Martin Carr reviews the eighth episode of Supergirl…
Supergirl moved into the topical realm of cyber terrorism this week, when Kara faced off against Auntie Astra and Uncle Non. While Cat Grant fell victim to industrial espionage, which served to unearth the odd secret and generally broaden the playing field.
Although performances were uniformly good there was a sense of been there done that. Meaning Melissa Benoist, Mehcad Brooks and Jeremy Jordan handled the hacking solution conveniently. Yet this seems to be the result irrespective of the episode. As both Alex and Henshaw also provide her with critical info at an opportune moment week on week. While Winn can seemingly solve any internet crisis inside of two minutes. And as for Astra’s incarceration it proved the least surprising element. Merely providing a catalyst for that all important mid-season segue.
With a full season request in the bag there was a marked move away from super villainy. Allowing these evil doers the freedom to make themselves more three-dimensional and inherently human. Granted these moments occurred in flashback and from an unknown point of view, but they served to provide a means of empathy. Combine this with Henshaw’s revelation and right now Supergirl scores on everything but subtlety.
Aside from the histrionics which Benoist lays on during the supposed betrayal of her aunt, who may or may not be telling the truth, everything else seems routine. There are some who say Supergirl brings nothing new to the table. That the storylines are tried and tested and low risk. But what gets forgotten amongst these debates is that DC Comics has been around for eons.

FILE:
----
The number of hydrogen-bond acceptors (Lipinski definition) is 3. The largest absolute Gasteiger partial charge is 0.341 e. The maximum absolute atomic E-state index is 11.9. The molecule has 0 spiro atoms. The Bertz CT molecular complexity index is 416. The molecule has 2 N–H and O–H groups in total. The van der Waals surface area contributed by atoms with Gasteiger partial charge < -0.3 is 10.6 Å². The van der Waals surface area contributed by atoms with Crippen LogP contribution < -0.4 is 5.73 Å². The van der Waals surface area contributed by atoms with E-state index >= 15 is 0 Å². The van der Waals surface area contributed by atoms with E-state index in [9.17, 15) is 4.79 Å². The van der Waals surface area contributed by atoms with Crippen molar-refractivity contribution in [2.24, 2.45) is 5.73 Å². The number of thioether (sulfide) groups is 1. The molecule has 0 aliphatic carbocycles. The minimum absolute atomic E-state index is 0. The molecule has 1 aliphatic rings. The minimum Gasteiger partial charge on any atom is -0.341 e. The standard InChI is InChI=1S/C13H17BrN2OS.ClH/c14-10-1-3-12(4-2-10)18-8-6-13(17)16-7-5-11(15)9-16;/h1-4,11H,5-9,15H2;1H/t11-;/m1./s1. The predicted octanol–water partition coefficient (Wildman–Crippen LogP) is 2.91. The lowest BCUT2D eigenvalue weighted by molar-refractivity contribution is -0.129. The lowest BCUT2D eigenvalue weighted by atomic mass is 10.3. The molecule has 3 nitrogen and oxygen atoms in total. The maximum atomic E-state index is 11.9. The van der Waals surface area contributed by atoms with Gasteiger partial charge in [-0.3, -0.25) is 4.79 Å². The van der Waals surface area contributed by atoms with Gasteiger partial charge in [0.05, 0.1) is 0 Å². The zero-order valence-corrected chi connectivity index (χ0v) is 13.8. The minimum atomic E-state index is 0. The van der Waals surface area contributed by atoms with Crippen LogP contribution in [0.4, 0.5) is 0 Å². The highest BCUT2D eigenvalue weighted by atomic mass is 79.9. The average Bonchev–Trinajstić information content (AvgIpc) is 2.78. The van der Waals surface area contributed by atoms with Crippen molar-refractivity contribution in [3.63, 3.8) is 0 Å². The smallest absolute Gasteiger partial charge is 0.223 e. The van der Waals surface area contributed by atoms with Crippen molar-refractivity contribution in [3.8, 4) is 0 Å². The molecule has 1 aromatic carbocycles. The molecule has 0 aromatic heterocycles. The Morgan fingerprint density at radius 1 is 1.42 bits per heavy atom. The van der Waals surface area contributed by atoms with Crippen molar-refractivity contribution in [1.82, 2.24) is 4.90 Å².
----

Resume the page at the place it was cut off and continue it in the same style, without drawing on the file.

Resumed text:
In that time somebody somewhere has done almost every storyline. Even authors say there are only four basic plotlines, but please don’t quote me on that I may be wrong. My point is that successful derivation is key to reinvention. Take The Force Awakens which is nothing more than the original 1977 classic with some new togs. By the way I have seen it and my opinion is just that and not there to upset or annoy. However as a central tenet for constructing Supergirls defence I consider it a solid example. Because what ultimately separates these two from the herd is not storyline but passion.
You feel they care deeply about them. Of course they know their demographic and are aiming squarely in that direction, but the fact remains that it is done with a smile. You see I can forgive anything apart from mediocrity. Do something with passion, intelligence and integrity first and foremost. If you achieve two of those three and inject some fun then I’m sold. And based on those requirements Supergirl still ticks all these boxes.